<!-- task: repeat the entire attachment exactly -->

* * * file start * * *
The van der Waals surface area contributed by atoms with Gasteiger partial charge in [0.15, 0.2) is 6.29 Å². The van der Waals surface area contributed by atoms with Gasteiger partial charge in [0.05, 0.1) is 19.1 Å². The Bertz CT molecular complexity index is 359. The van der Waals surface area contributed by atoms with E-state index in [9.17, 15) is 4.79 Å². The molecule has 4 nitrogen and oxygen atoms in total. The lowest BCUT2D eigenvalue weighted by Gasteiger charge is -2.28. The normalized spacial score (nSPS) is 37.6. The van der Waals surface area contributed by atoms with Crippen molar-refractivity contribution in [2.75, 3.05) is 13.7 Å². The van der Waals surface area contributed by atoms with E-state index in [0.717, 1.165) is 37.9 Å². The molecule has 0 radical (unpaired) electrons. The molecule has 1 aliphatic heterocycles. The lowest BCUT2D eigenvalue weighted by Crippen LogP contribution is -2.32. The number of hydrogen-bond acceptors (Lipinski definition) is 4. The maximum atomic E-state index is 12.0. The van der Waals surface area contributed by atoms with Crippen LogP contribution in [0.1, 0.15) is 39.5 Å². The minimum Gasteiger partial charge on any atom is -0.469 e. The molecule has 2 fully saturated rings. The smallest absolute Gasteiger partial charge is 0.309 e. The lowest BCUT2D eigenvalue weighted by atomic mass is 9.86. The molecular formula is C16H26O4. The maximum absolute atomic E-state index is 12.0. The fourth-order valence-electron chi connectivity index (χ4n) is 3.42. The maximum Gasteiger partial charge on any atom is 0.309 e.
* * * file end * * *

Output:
The van der Waals surface area contributed by atoms with Gasteiger partial charge in [0.15, 0.2) is 6.29 Å². The van der Waals surface area contributed by atoms with Gasteiger partial charge in [0.05, 0.1) is 19.1 Å². The Bertz CT molecular complexity index is 359. The van der Waals surface area contributed by atoms with E-state index in [9.17, 15) is 4.79 Å². The molecule has 4 nitrogen and oxygen atoms in total. The lowest BCUT2D eigenvalue weighted by Gasteiger charge is -2.28. The normalized spacial score (nSPS) is 37.6. The van der Waals surface area contributed by atoms with Crippen molar-refractivity contribution in [2.75, 3.05) is 13.7 Å². The van der Waals surface area contributed by atoms with E-state index in [0.717, 1.165) is 37.9 Å². The molecule has 0 radical (unpaired) electrons. The molecule has 1 aliphatic heterocycles. The lowest BCUT2D eigenvalue weighted by Crippen LogP contribution is -2.32. The number of hydrogen-bond acceptors (Lipinski definition) is 4. The maximum atomic E-state index is 12.0. The van der Waals surface area contributed by atoms with Crippen LogP contribution in [0.1, 0.15) is 39.5 Å². The minimum Gasteiger partial charge on any atom is -0.469 e. The molecule has 2 fully saturated rings. The smallest absolute Gasteiger partial charge is 0.309 e. The lowest BCUT2D eigenvalue weighted by atomic mass is 9.86. The molecular formula is C16H26O4. The maximum absolute atomic E-state index is 12.0. The fourth-order valence-electron chi connectivity index (χ4n) is 3.42. The maximum Gasteiger partial charge on any atom is 0.309 e.